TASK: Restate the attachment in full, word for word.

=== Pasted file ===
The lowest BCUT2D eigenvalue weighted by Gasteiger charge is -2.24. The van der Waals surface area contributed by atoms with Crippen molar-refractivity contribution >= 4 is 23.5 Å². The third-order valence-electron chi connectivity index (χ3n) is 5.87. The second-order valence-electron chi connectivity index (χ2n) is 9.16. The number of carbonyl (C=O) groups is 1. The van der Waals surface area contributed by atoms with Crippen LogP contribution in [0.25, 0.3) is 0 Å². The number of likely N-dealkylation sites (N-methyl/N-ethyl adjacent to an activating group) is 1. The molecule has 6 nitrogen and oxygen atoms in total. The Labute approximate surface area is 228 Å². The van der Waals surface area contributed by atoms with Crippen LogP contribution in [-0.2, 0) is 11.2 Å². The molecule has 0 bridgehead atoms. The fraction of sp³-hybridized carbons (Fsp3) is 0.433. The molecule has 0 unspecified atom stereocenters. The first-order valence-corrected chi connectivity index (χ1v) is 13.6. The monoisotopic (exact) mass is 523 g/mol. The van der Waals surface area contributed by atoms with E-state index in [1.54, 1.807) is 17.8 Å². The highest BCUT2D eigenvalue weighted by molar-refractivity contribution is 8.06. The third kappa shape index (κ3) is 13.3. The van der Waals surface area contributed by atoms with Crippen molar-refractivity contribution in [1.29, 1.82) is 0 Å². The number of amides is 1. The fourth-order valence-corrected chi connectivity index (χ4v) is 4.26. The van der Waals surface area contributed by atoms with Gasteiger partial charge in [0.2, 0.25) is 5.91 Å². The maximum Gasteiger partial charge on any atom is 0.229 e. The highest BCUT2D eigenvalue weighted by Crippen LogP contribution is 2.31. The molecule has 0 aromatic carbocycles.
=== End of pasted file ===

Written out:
The lowest BCUT2D eigenvalue weighted by Gasteiger charge is -2.24. The van der Waals surface area contributed by atoms with Crippen molar-refractivity contribution >= 4 is 23.5 Å². The third-order valence-electron chi connectivity index (χ3n) is 5.87. The second-order valence-electron chi connectivity index (χ2n) is 9.16. The number of carbonyl (C=O) groups is 1. The van der Waals surface area contributed by atoms with Crippen LogP contribution in [0.25, 0.3) is 0 Å². The number of likely N-dealkylation sites (N-methyl/N-ethyl adjacent to an activating group) is 1. The molecule has 6 nitrogen and oxygen atoms in total. The Labute approximate surface area is 228 Å². The van der Waals surface area contributed by atoms with Crippen LogP contribution in [-0.2, 0) is 11.2 Å². The molecule has 0 bridgehead atoms. The fraction of sp³-hybridized carbons (Fsp3) is 0.433. The molecule has 0 unspecified atom stereocenters. The first-order valence-corrected chi connectivity index (χ1v) is 13.6. The monoisotopic (exact) mass is 523 g/mol. The van der Waals surface area contributed by atoms with E-state index in [1.54, 1.807) is 17.8 Å². The highest BCUT2D eigenvalue weighted by molar-refractivity contribution is 8.06. The third kappa shape index (κ3) is 13.3. The van der Waals surface area contributed by atoms with Crippen molar-refractivity contribution in [1.29, 1.82) is 0 Å². The number of amides is 1. The fourth-order valence-corrected chi connectivity index (χ4v) is 4.26. The van der Waals surface area contributed by atoms with Gasteiger partial charge in [0.2, 0.25) is 5.91 Å². The maximum Gasteiger partial charge on any atom is 0.229 e. The highest BCUT2D eigenvalue weighted by Crippen LogP contribution is 2.31. The molecule has 0 aromatic carbocycles.